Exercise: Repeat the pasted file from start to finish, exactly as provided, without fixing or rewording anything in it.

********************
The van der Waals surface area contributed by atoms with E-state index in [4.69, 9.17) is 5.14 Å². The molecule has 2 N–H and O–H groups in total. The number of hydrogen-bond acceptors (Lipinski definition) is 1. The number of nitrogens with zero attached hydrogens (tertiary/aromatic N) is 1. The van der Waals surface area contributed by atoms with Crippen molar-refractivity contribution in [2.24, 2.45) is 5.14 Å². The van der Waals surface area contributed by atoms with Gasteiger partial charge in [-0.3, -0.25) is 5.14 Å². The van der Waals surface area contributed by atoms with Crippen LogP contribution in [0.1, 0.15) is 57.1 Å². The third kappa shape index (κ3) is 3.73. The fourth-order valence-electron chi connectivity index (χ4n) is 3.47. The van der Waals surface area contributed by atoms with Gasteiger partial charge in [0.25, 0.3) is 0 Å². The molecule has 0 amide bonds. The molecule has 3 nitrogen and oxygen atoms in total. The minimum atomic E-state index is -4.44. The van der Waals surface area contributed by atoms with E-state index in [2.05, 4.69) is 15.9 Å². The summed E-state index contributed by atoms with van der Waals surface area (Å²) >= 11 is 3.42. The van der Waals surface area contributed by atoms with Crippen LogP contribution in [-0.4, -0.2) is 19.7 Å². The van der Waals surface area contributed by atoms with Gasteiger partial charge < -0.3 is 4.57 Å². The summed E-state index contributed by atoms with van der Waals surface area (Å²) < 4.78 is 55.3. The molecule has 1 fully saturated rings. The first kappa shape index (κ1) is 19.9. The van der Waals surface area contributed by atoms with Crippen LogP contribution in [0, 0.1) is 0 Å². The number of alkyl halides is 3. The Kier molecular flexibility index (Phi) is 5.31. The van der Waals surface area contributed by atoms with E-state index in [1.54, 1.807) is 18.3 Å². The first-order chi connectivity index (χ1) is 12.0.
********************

The van der Waals surface area contributed by atoms with E-state index in [4.69, 9.17) is 5.14 Å². The molecule has 2 N–H and O–H groups in total. The number of hydrogen-bond acceptors (Lipinski definition) is 1. The number of nitrogens with zero attached hydrogens (tertiary/aromatic N) is 1. The van der Waals surface area contributed by atoms with Crippen molar-refractivity contribution in [2.24, 2.45) is 5.14 Å². The van der Waals surface area contributed by atoms with Gasteiger partial charge in [-0.3, -0.25) is 5.14 Å². The van der Waals surface area contributed by atoms with Crippen LogP contribution in [0.1, 0.15) is 57.1 Å². The third kappa shape index (κ3) is 3.73. The fourth-order valence-electron chi connectivity index (χ4n) is 3.47. The van der Waals surface area contributed by atoms with Gasteiger partial charge in [0.25, 0.3) is 0 Å². The molecule has 0 amide bonds. The molecule has 3 nitrogen and oxygen atoms in total. The minimum atomic E-state index is -4.44. The van der Waals surface area contributed by atoms with E-state index in [2.05, 4.69) is 15.9 Å². The summed E-state index contributed by atoms with van der Waals surface area (Å²) >= 11 is 3.42. The van der Waals surface area contributed by atoms with Crippen LogP contribution in [-0.4, -0.2) is 19.7 Å². The van der Waals surface area contributed by atoms with Gasteiger partial charge < -0.3 is 4.57 Å². The summed E-state index contributed by atoms with van der Waals surface area (Å²) < 4.78 is 55.3. The molecule has 1 fully saturated rings. The first kappa shape index (κ1) is 19.9. The van der Waals surface area contributed by atoms with Crippen LogP contribution in [0, 0.1) is 0 Å². The number of alkyl halides is 3. The Kier molecular flexibility index (Phi) is 5.31. The van der Waals surface area contributed by atoms with E-state index in [1.54, 1.807) is 18.3 Å². The first-order chi connectivity index (χ1) is 12.0.